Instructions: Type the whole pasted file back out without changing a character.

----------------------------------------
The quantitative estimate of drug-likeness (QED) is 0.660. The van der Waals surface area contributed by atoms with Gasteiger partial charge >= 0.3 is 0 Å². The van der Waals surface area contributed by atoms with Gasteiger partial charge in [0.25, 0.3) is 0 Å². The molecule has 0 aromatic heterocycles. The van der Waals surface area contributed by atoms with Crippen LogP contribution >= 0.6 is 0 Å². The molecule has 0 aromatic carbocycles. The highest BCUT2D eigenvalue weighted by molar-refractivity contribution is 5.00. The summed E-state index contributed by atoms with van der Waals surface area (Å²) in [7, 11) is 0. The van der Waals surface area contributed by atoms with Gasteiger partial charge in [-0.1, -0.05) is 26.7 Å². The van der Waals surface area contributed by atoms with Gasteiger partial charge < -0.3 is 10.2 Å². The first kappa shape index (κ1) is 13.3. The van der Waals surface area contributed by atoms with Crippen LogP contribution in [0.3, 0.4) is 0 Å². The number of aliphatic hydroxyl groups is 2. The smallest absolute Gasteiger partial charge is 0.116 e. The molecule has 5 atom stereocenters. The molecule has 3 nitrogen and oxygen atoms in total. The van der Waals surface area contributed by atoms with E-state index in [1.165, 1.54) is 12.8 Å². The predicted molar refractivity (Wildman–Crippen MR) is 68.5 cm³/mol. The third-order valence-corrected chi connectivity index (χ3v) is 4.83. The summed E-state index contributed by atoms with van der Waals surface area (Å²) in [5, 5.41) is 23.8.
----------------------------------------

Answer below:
The quantitative estimate of drug-likeness (QED) is 0.660. The van der Waals surface area contributed by atoms with Gasteiger partial charge >= 0.3 is 0 Å². The van der Waals surface area contributed by atoms with Gasteiger partial charge in [0.25, 0.3) is 0 Å². The molecule has 0 aromatic heterocycles. The van der Waals surface area contributed by atoms with Crippen LogP contribution >= 0.6 is 0 Å². The molecule has 0 aromatic carbocycles. The highest BCUT2D eigenvalue weighted by molar-refractivity contribution is 5.00. The summed E-state index contributed by atoms with van der Waals surface area (Å²) in [7, 11) is 0. The van der Waals surface area contributed by atoms with Gasteiger partial charge in [-0.1, -0.05) is 26.7 Å². The van der Waals surface area contributed by atoms with Gasteiger partial charge < -0.3 is 10.2 Å². The first kappa shape index (κ1) is 13.3. The van der Waals surface area contributed by atoms with Crippen LogP contribution in [0.3, 0.4) is 0 Å². The number of aliphatic hydroxyl groups is 2. The smallest absolute Gasteiger partial charge is 0.116 e. The molecule has 5 atom stereocenters. The molecule has 3 nitrogen and oxygen atoms in total. The van der Waals surface area contributed by atoms with E-state index in [1.165, 1.54) is 12.8 Å². The predicted molar refractivity (Wildman–Crippen MR) is 68.5 cm³/mol. The third-order valence-corrected chi connectivity index (χ3v) is 4.83. The summed E-state index contributed by atoms with van der Waals surface area (Å²) in [5, 5.41) is 23.8.